Even as far back as 2008 it was known that RFID contactless payment fraud was possible and that there was a way to protect RFID data, unfortunately this wasn’t implemented and bank cards are able to be scanned without the users knowledge and the data captured. It is easy to then reuse that data to make payments.
Original article Materials World magazine 1st Oct 2008
The risk of fraudsters or terrorists hacking into our personal data will reduce if novel ultrathin switches are incorporated into biometric passports and contactless credit cards, says the team at Peratech in Richmond, UK. The technology, made from quantum tunnelling composites (QTCs), would allow the owner to restrict when sensitive information contained in radio frequency identification (RFID) microchips is read by pressing the control as and when needed.
Biometric passports and contactless credit cards are still being rolled out in the UK, but they are increasingly in use elsewhere in the world, such as the USA. The RFID chips and antennae within them hold and disseminate data on detecting a radio signal from a reader. The aim is to eliminate mechanical contacts or magnetic strips that wear away or fail. However, there have been reports that information can be accessed from RFID tags without the owner knowing.
On 8 August, UK national newspaper The Times reported on a test that it had conducted where a computer expert had cloned the microchips in two British passports.
‘Your identity and financial information could be stolen by the person behind you [with a handheld scanner] on the bus, train, in a queue – even walking down the street,’ explains David Lussey, CEO of Peratech.
Philip Taysom, a Director of the company, adds, ‘The American passports are shielded but the British ones are not. [Even then], because of their stiff nature, they open up’.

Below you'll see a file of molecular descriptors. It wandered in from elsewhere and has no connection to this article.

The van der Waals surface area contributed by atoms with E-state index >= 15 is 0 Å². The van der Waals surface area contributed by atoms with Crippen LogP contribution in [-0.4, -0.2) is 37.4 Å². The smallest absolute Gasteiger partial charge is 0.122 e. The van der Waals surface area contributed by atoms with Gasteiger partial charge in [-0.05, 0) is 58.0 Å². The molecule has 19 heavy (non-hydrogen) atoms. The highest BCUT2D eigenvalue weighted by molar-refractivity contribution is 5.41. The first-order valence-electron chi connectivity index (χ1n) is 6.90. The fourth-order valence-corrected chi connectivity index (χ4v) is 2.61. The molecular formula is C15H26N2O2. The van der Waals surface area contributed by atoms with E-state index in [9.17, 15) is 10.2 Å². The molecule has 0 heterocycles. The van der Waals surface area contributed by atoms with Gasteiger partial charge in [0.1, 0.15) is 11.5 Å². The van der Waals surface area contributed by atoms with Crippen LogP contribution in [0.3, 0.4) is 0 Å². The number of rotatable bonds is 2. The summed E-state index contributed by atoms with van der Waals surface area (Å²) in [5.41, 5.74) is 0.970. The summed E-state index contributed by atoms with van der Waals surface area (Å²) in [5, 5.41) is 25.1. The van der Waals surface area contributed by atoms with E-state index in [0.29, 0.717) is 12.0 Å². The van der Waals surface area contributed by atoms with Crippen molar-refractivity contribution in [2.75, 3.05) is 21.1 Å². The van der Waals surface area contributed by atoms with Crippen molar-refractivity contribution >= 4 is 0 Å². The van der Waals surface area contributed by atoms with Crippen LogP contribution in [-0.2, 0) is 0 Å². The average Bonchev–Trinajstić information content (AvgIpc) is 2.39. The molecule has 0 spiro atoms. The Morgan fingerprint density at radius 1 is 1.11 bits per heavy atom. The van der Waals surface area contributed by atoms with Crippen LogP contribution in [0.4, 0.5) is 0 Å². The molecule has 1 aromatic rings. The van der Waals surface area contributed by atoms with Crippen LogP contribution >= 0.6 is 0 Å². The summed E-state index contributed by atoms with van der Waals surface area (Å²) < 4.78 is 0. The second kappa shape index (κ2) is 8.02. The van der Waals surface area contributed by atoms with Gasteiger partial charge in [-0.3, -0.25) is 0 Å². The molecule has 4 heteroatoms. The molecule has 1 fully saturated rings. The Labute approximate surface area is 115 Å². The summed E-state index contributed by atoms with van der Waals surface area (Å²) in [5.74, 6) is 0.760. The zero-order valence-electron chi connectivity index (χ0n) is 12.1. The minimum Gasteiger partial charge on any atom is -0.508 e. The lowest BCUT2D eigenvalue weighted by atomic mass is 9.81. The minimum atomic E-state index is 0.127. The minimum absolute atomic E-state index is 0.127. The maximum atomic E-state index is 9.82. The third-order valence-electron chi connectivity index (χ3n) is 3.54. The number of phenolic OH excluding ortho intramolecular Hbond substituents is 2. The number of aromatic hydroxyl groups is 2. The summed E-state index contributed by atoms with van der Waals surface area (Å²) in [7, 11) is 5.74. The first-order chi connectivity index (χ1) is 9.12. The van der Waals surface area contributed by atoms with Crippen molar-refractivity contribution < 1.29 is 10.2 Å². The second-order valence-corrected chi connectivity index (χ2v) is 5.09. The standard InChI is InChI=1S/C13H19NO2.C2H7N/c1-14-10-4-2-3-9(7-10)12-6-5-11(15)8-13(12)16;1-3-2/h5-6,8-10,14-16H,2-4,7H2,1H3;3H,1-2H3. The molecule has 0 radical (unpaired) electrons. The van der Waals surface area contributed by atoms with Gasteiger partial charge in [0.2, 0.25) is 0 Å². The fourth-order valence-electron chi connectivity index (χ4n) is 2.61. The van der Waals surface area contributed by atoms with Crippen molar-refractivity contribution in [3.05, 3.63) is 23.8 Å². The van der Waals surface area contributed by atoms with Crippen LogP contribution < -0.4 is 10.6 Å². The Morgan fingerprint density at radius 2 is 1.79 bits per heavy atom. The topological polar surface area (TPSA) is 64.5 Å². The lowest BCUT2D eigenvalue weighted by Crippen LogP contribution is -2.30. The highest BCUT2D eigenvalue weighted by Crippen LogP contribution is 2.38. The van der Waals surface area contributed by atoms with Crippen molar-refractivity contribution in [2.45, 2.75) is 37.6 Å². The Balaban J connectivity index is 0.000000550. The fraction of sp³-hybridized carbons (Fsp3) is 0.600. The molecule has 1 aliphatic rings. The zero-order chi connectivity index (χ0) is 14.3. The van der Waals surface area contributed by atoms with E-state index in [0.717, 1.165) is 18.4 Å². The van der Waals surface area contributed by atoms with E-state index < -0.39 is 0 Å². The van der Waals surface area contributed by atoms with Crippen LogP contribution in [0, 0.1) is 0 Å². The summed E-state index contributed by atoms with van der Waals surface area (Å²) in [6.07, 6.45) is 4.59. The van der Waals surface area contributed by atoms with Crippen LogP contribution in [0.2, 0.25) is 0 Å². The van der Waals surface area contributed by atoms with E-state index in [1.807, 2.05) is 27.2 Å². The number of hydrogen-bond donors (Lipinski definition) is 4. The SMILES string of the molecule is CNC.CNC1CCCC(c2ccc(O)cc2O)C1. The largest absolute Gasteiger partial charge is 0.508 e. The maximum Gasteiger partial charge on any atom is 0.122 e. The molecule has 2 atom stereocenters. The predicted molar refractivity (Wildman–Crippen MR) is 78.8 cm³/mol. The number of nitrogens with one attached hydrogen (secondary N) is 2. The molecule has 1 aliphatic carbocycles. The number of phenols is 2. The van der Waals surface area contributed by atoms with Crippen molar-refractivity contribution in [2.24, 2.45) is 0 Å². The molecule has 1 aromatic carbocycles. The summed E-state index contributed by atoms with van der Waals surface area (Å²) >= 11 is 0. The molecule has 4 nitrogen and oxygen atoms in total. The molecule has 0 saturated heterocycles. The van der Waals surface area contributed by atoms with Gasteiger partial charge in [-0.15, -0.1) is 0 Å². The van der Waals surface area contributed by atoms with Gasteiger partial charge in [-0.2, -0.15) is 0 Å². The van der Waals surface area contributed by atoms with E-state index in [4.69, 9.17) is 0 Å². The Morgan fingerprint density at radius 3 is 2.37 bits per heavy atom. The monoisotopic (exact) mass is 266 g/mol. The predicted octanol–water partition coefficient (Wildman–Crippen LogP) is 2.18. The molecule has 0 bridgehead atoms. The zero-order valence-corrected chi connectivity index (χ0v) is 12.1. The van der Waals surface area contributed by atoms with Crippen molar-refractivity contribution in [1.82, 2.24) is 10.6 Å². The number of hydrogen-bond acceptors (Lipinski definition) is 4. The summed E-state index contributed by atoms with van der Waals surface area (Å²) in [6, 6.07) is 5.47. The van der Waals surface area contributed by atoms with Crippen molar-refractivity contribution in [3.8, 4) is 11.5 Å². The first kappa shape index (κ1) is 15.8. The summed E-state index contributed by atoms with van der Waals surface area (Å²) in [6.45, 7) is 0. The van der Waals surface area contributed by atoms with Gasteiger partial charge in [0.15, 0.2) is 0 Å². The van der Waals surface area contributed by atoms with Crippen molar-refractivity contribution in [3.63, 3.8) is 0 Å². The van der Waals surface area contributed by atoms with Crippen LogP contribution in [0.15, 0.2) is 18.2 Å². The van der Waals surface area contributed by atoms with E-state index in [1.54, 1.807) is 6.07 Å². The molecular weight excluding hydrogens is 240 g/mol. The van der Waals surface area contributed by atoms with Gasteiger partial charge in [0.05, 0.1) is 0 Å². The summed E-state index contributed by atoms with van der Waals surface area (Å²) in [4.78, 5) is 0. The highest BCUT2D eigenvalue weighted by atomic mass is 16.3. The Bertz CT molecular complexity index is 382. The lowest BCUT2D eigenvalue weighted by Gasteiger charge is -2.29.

Quantum tunnelling composites are metal-filled polymeric insulating materials that turn to conductors upon loading or mechanical deformation, such as compression, twisting or stretching. David Lussey discovered this by overloading a polymer. Peratech was born in 1996 to manufacture, explore and commercialise QTCs in a range of applications, from electronic garments to switches in mobile phones.
‘If you look at the [range] of polymers and fillers, we have the ability to choose the formulation,’ explains Taysom. ‘We look at the electromechanical, environmental [behavioural use] and manufacturing requirements.’
In this case, the science has been exploited to formulate a material that only responds to the localised pressure of a finger or thumb. When pressed, it completes the circuit and allows the data to be read. Credits cards, for example, cannot be accidentally ‘switched on’ through pressure applied in a stack of cards in a purse or wallet. The drop in electrical resistance to below one ohm is proportional to the load applied.
To incorporate the material and antennae inside the laminate layer of a card, the QTC has been optimised to withstand heat and pressure during lamination, and ensure flexural toughness for everyday use.
Unlike mechanical switches that rely on parts making contact can get stuck in ATMs, the QTC does not have individual components. The entire material is a switch. Instead, Taysom explains, the composite is ‘thinner than paper’. Switches down to 20µm thick are possible.
The lack of air gaps means the composite does not ingress moisture or liquid, inhibiting damage caused by spillages and extending the device’s operational life.
Ready to roll?
The question now is whether QTCs will be exploited in a range of RFID-based goods. Taysom says that the material is ‘low cost’, but acknowledges there has been ‘resistance’ from manufacturers. ‘I don’t know why’, he says.
A possible answer may be that the designs of the new passports and credit cards have been finalised with billions of pounds invested in them and assurances from the authorities that they cannot be cloned. Peratech says, however, it wants to raise awareness and show that there is a problem with RFID solutions and that it has the solution. ‘We have a material that could give control back to the user,’ insists Taysom.